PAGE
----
Workplace Relations: CFMEU v Pilbara Iron Company

Construction, Forestry, Mining & Energy Union v Pilbara Iron Company (Services) Pty Ltd (No 3) [2012] FCA 697 (29 June 2012)

The Federal Court of Australia recently handed down a significant decision in relation to the protections afforded to employees against adverse action. The employer, a subsidiary of Rio Tinto, engaged the employee, Daryl Lamberth as a trainee car examiner (associated with its rail operations in the Pilbara) on a twelve month contract in accordance with its usual practice. Shortly prior to the expiration of the contract, the employer advised Mr Lamberth that it would not be renewing his contract, contrary to its usual practice for trainee car examiners.

The evidence disclosed that the parties had had a difficult relationship over the course of the contract. Whilst Mr Lamberth's work performance appeared satisfactory, Mr Lamberth engaged in confrontational behaviour about workplace health and safety matters, including six verbal and written complaints made to management about safety matters, incidents and procedures, sometimes about matters he was not directly involved in. Mr Lamberth had also joined the CFMEU during the course of the contract and was an open, active and vocal union member in relation to safety matters as well as a prospective enterprise agreement. Approximately 9 months into the contract, the employer conducted a performance review. Whilst the original performance review, conducted by Mr Lamberth's immediate supervisor, was acceptable, it was revised by higher management to an unacceptable level and criticisms included of Mr Lamberth's conduct, particularly his communications with peers and management.

Mr Lamberth also nominated for the safety and health committee. Although it had no power to refuse nominations, the employer did not accept the nomination and failed to include his name on the ballot.

The employer argued that its reason for not offering Mr Lamberth a job was his engagement style with management which was abrupt and aggressive. The Court largely found that Mr Lamberth's style was aggressive and the Court noted the frequent use of expletives (which the Court accepted was largely routine in the industry). The Court also found that Mr Lamberth was difficult to placate, possibly caused embarrassment for his supervisors and was 'too big for his boots'. In particular, the employer was concerned that Mr Lamberth failed to comply with the communication practices outlined in its document 'The Way We Work'.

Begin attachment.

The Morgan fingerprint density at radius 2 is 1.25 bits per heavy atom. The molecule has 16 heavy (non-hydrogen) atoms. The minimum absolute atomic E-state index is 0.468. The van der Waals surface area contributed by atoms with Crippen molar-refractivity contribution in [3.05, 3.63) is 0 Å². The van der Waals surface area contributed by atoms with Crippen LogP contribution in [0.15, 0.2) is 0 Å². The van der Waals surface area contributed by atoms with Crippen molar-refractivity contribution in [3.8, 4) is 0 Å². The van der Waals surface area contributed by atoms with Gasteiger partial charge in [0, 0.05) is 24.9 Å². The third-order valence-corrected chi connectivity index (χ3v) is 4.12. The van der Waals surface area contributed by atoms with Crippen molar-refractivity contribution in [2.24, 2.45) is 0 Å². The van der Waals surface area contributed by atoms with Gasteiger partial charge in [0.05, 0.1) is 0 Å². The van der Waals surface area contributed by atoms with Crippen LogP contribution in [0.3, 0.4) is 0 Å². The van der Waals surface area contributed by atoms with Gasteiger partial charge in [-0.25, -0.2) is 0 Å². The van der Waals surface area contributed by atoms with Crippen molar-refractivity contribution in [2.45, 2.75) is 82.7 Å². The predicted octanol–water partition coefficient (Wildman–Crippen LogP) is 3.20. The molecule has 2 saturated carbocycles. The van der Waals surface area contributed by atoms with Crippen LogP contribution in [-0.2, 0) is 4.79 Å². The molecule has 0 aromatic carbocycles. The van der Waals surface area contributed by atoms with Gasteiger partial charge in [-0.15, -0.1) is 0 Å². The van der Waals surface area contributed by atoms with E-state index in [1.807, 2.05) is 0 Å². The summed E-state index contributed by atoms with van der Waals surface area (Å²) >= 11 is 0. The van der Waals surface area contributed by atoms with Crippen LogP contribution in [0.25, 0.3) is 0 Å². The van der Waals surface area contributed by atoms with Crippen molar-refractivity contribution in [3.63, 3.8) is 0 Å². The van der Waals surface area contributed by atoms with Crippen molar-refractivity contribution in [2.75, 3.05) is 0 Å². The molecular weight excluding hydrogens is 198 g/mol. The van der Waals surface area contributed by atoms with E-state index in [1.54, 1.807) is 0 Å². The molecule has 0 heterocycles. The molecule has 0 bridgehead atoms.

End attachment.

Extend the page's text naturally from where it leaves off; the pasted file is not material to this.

The Court upheld Mr Lambert's claims, determining that:

  1. Mr Lamberth was a 'prospective employee' with respect to potential permanent employment (and therefore protected against proscribed adverse action) even whilst he was employed under the 12 month contract.
  2. The employer's failure to offer Mr Lamberth a permanent position, the poor performance review and the employer's refusal to accept Mr Lamberth's nomination for the safety and health committee each constituted adverse action.
  3. The adverse action which the court identified was proscribed because it was taken because of Mr Lamberth's complaints and/or inquiries (primarily regarding safety matters) and (in relation to the safety and health committee issue) because of active canvassing for the CFMEU.
  4. That to not order the employer to employ Mr Lamberth would be to reward the employer for its unlawful action.

The case outlines the potentially harsh operation of ss. 360 and 361 of the Fair Work Act 2009, which provide that (in summary) if an action occurs for a prohibited reason (such as Mr Lamberth making complaints or inquiries in relation to his employment), but there are other reasons, the court must effectively ignore those other reasons, unless the employer is able to demonstrate that the 'real' reason did not include that prohibited reason. In this case, the employer was largely successful in demonstrating that Mr Lamberth's conduct was difficult and objectionable. However, the court found that the employer failed in its evidence to dissociate its concerns about Mr Lamberth's method of communication (which would not have been a prohibited reason) from its concerns about the content of his complaints and inquiries (a prohibited reason) and then prove that the latter was not a reason at all for taking the adverse action.

This demonstrates that employers, particularly, must separate the substance of complaints made by employees from the method of their delivery. Employers must be very careful in taking action based on communications conveying complaints even where the style of those communications is objectionable or difficult.


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